footer_shadow

Weekly birding round-up: 18 - 24 Apr 2018

The week at a glance
Scilly roars with a Belted Kingfisher
Suffolk’s American Bittern remains in situ
And the American White-winged Scoter extends his stay in Lothian

Well, that was a funny old week, wasn’t it? Shades of high summer with unseasonably warm – nay, hot – weather, and some top drawer American rarities. Spring had sprung, fast-forwarded to mid-summer, and taken on an autumnal level of birding quality.

As the week closed it was back to business as usual, with cooler winds coming in off the Atlantic on the coat-tails of a jet stream that had moved south again, dragging more expected weather in its wake. That is, sunshine and showers – it is still April, after all…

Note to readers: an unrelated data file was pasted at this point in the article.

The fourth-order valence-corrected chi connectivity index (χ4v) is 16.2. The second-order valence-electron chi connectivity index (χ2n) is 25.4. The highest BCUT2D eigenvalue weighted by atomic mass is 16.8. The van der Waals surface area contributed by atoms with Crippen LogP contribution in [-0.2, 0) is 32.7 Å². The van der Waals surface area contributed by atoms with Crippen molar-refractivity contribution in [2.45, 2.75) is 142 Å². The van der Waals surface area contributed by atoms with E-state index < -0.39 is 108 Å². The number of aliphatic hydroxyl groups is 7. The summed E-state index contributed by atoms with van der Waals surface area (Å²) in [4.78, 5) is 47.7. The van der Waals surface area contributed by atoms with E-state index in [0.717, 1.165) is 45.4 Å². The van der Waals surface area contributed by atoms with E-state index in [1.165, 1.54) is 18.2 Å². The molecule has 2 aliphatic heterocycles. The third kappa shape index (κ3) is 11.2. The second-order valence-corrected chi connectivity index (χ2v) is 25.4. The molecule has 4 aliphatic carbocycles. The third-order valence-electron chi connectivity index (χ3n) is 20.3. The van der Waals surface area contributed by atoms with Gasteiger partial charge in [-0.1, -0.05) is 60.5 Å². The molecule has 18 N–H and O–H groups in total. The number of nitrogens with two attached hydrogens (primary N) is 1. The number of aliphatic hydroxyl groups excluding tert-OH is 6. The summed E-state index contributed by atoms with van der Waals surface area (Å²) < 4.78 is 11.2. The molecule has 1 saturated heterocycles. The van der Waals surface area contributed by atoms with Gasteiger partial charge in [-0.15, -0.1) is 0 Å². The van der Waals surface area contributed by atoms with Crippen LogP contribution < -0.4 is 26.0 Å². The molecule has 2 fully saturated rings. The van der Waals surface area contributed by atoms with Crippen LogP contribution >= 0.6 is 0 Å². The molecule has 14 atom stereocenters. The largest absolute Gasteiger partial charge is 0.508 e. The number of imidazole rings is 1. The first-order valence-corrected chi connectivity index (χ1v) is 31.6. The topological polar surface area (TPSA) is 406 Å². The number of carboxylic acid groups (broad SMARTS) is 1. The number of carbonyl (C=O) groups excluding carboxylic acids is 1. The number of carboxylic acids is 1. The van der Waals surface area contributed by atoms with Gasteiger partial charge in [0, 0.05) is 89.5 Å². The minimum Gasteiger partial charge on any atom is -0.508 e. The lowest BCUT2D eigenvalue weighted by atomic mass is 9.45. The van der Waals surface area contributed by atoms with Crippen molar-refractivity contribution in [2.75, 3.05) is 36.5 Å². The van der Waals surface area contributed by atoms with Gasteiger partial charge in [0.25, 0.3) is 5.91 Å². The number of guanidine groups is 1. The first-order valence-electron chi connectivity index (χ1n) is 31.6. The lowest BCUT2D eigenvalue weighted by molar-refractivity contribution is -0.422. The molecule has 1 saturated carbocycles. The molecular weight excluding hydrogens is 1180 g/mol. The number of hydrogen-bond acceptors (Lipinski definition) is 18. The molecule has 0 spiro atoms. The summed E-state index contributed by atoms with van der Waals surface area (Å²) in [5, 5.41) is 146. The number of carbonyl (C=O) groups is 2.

Headline birds
Belted Kingfisher
Belted Kingfisher, Isles of Scilly (© Martin Adams)
Finders-in-the-field

...Writing this days after the event, I still can't believe I found a Belted Kingfisher in Scilly. I shall NEVER forget those first views as it flew over Porth Hellick Pool… dreams can come true...

Read Ashley's Fisher's finders' account here

Birders of a certain vintage, born too late to be of an age to travel to see the lingering male Belted Kingfisher that hung around Cornwall from 1979 deep into 1980, nor able or willing to make the trek to see any of the three Irish females that were seen (and weren’t shot…) in Ireland between 1978 and 1985, will remember only too well the long wilderness years that we endured until early April 2005 when a first-winter male finally turned up again on the British mainland. The sense of relief, as well as jubilation, was palpable amongst those who saw it in Staffordshire and Aberdeenshire.

It had been a long, long wait.